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All Static and No Dynamic” sums up Merrill Bitter’s climbing style and is one of many first ascents he established in the Wasatch.  Merrill a 60-year-old IME employee has been climbing for 37 years around Salt Lake City. Beyond establishing dozens of first ascents Merrill inspires Wasatch climbers with his incredibly positive attitude.

You have been climbing at a high level for a long time.  How have you been able to maintain your motivation? Staying engaged in all the facets of climbing, ie. Sport, Alpine Rock, Ice, Plastic. I’ve always enjoyed climbing at my limit and try to push beyond that level.

Who do you look up to in the climbing world?  All the individuals pushing boundaries and those exuding enthusiasm, male, female, young and old, alike.

You have established an incredible number of first ascents in the Wasatch Range.   What inspired you to establish so many routes in the Wasatch?  I didn’t do too many FA’s as I really enjoyed repeating routes i.e. onsighting or redpointing. I find it thrilling to project a route and redpoint it. I love the “Process” of that experience.

What specific activities have helped you stay healthy and climbing? Diet and activity are my magic elixir. Especially at 60 years young.

Can you think of a specific local route that offered a special learning experience? Many routes forced me to intimately examine what I might do to reach the next level of performance. Satan’s Corner forced me to learn to jam. That experience was quite an epiphany! Think 1976.

How did you start climbing? After a late start into my outdoor lifestyle I was exposed to technical climbing while in Lone Peak Cirque during the summer of 1975. I saw a party of two climbers on the Lowe Route and decided that I wanted to climb that wall. I had been exposed to climbing only through old photos of knicker-clad men hanging in slings on big walls in Europe. By chance I stumbled into a basic Rock Climbing course through Timberline Sports in the fall of 1976, and the rest is history.

Is 60 the new 40? Hopefully my 60’s will be really productive. I am enjoying the “journey”!

What advice do you have for SLC’s aspiring climbers? Keep the expectations low and have loads of fun!

What are some major differences in climbing from when you started to now, as far as climbers approach to climbing? The evolution of climbing in all its forms has been thrilling to experience. Climbing skills have accelerated as more people became engaged and practices and techniques were negotiated and transformed, often violently. Training as well as passion for the sport and lifestyle has exponentially escalated standards globally. This phenomenon is exhilarating to watch and experience.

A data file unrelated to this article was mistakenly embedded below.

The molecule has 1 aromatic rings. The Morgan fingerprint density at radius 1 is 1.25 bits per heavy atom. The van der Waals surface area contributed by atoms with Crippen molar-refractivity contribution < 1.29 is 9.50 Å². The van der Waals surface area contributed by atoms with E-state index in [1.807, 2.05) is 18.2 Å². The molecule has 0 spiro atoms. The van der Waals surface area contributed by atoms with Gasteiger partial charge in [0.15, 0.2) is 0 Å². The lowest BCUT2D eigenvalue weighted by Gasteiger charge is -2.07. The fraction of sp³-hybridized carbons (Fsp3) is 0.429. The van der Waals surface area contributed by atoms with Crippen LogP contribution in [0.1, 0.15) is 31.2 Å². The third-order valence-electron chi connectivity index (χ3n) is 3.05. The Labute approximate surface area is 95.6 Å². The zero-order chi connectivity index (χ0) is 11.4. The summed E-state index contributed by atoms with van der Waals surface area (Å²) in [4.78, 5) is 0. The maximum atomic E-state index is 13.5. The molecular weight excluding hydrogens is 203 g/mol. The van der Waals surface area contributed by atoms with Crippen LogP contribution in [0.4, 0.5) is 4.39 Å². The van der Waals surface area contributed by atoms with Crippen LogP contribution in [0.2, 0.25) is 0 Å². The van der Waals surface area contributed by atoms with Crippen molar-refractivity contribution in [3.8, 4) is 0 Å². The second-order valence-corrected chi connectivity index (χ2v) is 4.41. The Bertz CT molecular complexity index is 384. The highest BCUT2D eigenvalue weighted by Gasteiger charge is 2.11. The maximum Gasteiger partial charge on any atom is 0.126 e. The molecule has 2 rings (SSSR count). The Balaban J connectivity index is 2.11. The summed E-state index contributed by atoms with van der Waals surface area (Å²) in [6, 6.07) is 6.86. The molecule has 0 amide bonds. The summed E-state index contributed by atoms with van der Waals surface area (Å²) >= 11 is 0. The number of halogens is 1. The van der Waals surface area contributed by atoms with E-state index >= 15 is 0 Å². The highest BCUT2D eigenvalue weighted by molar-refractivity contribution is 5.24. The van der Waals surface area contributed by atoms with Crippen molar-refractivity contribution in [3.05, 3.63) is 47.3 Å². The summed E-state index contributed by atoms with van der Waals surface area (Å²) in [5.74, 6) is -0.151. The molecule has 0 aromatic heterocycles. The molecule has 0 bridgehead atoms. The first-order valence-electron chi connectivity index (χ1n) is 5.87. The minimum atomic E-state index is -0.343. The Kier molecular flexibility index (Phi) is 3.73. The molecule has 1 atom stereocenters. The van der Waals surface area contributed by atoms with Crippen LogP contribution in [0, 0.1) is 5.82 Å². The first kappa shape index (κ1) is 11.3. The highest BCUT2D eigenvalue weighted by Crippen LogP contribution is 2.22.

How long have you lived in SLC?  I’ve lived in SLC all of my 61 years. Only 3 years were spent living in Detroit when my dad worked on his PHD, back in the mid 1960’s.

Why do you enjoy the Wasatch Range climbing? The Wasatch Range offers so much variety of terrain and it would be difficult to match the ease of access to this variety living elsewhere. Plus, you can get anywhere in the west within a half or full days drive! Simply wonderful!

What is your favorite route in LCC, BCC, and AF? Fallen Arches in LCC, Goodro’s in BCC, Blue Mask in AF.

Why do you love Momentum? Awesome route setting, the power endurance nature of the climbing and wonderful people!


  • Lowell Bagley says:

    THanks Merrill !
    You’ve inspired me even though I am only 3 years younger lol! Especially when in your 40’s putting up that (I can’t remember) 6 + route and got in rock and ice magazine, I still have that magazine here somewhere! Back when I was in my forties and setting records downhill mountain biking.LOL…I know it’s quite a few years ago now, It goes to show that even though we’re older we can still do the things we love and Have Fun! So keep inspiring!
    Many thanks for the climbing advice and inspiration!Your still an inspiration to me!
    Lowell Bagley

  • Michael Anderson says:

    I went to high school with Merrill, have had the opportunity to climb with him in LCC, BCC and Yosemite (I’m not the climber like he is),and on ice. His life is a sermon of positivity and goodness in a world of cynicism and irreverence. Just knowing him has made my life better.
    Thanks Merrill

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